In this alt-format, audience members will view a digital story within the 7 minutes allowed, with 2-3 minutes after the viewing for audience reactions ( i.e. a 4 minute story). More than the application of visuals with a soundtrack, digital storytelling has roots within the 1960s democratized culture of folk music and cultural activists (Lambert, 2006) and reflects an affinity with openness, broadly defined.This digital story will explore through images, script, and music a multi-modal questioning of the following: Why openness? How does the legacy system of education and its technologies influence our thinking today? What is openness as it is *about to be*? Through a digital story, these questions will encourage viewers to engage with the “complicated conversation” (Pinar, 2012, p.186) that openness and its relationship to pedagogical theorizing evokes.
For Pinar (2011) a complicated conversation involves “…conversation in which interlocutors are speaking not only among themselves but to those not present, not only to historical figures and unnamed peoples and places they may be studying, but to politicians and parents dead and alive, not to mention to the selves they have been, are in the process of becoming, and someday may become” (p.43). These conversations ask you to “place yourself in the space between” (Aoki, 2003, p. 8); this is the space shared among educators, students, and the processes of learning.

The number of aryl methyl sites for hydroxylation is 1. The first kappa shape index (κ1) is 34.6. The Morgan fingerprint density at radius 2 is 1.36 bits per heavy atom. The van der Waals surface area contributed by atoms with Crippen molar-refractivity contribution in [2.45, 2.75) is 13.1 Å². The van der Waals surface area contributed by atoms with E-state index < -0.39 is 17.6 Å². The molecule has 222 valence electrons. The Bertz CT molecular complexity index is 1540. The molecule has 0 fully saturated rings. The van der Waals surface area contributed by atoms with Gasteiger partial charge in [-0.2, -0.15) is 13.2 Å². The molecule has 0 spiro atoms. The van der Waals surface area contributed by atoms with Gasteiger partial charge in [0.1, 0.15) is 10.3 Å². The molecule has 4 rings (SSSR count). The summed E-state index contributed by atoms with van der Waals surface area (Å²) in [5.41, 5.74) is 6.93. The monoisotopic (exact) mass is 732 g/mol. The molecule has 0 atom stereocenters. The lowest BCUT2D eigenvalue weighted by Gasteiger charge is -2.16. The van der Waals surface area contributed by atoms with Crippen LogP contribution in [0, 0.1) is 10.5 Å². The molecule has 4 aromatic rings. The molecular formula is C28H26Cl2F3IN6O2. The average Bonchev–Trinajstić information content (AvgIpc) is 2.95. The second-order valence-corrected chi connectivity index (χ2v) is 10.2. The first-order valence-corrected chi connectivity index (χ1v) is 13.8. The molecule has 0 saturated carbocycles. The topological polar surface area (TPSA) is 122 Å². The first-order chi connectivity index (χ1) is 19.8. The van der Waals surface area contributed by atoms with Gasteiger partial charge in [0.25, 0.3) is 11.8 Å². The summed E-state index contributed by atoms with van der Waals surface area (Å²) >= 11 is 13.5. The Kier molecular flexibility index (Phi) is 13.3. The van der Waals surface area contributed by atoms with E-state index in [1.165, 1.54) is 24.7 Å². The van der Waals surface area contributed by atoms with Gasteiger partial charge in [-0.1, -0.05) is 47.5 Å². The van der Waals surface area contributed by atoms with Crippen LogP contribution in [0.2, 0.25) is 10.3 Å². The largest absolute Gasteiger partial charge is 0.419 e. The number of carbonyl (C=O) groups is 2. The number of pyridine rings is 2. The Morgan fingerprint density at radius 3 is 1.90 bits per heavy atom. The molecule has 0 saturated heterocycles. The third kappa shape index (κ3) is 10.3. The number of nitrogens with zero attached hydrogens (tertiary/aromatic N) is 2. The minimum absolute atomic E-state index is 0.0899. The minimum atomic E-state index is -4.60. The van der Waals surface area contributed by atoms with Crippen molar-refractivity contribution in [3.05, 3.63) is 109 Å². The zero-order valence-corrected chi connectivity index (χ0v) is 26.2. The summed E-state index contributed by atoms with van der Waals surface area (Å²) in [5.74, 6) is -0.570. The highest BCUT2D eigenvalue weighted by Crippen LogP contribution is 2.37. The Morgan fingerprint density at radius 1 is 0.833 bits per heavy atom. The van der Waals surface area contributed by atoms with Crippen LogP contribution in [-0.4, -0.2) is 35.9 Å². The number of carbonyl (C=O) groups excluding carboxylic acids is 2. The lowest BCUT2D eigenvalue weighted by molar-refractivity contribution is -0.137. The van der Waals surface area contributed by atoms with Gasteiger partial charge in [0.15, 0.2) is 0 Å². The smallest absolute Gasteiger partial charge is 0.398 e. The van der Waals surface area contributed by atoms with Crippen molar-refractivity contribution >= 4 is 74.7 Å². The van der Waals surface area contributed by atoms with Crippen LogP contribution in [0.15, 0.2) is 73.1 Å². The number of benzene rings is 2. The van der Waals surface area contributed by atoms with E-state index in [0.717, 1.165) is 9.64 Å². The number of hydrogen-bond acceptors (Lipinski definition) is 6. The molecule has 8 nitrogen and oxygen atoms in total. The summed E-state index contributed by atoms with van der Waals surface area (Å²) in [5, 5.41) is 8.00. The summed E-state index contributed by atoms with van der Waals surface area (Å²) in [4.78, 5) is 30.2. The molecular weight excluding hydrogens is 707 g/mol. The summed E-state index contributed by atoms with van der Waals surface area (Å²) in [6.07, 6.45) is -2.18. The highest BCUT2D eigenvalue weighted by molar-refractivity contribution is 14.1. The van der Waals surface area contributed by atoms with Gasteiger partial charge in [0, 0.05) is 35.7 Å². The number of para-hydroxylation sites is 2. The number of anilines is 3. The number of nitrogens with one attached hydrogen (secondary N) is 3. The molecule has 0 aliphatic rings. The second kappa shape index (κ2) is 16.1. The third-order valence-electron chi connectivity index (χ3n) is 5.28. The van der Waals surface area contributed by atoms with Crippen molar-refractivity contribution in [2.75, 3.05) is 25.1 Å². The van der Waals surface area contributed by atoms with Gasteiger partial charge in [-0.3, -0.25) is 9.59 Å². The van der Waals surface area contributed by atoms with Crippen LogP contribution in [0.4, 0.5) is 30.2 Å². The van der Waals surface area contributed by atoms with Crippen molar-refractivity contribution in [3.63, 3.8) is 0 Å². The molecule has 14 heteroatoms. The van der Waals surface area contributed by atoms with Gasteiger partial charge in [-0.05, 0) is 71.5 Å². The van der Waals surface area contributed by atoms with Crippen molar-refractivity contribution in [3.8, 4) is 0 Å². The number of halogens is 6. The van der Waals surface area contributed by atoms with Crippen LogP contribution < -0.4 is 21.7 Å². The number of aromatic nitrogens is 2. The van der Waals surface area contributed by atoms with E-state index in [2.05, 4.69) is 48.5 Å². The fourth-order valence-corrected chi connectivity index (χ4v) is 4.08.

Tensions hide between and under the surface of OER tweets, blogs, reports, and research; these tensions ask hard questions as part of these complicated conversations. Exploring this relationship to community and the liberating aspects of media, this digital story will also respond to the question of, Why NOT openness?
Participants will view a digital story within the 7 minutes allowed; 2-3 minutes after the viewing will be for audience reactions ( i.e. a 4 minute story).
Aoki, T. (2003). Locating living pedagogy in teacher “research”: Five metonymic moments. In Hasebe-Ludt, E., & Hurren, W. (Eds). Curriculum Intertext Place, Language, Pedagogy (pp. 1-9). New York: Peter Lang.
Lambert, J. (2006). Digital storytelling: Capturing lives, creating community. Berkeley, CA: Digital Diner.
Pinar, W. (2011). “From autobiography to allegory”. In What is curriculum theory? New York: Routledge.
Pinar, W. F. (2012). What is curriculum theory? London: Routledge.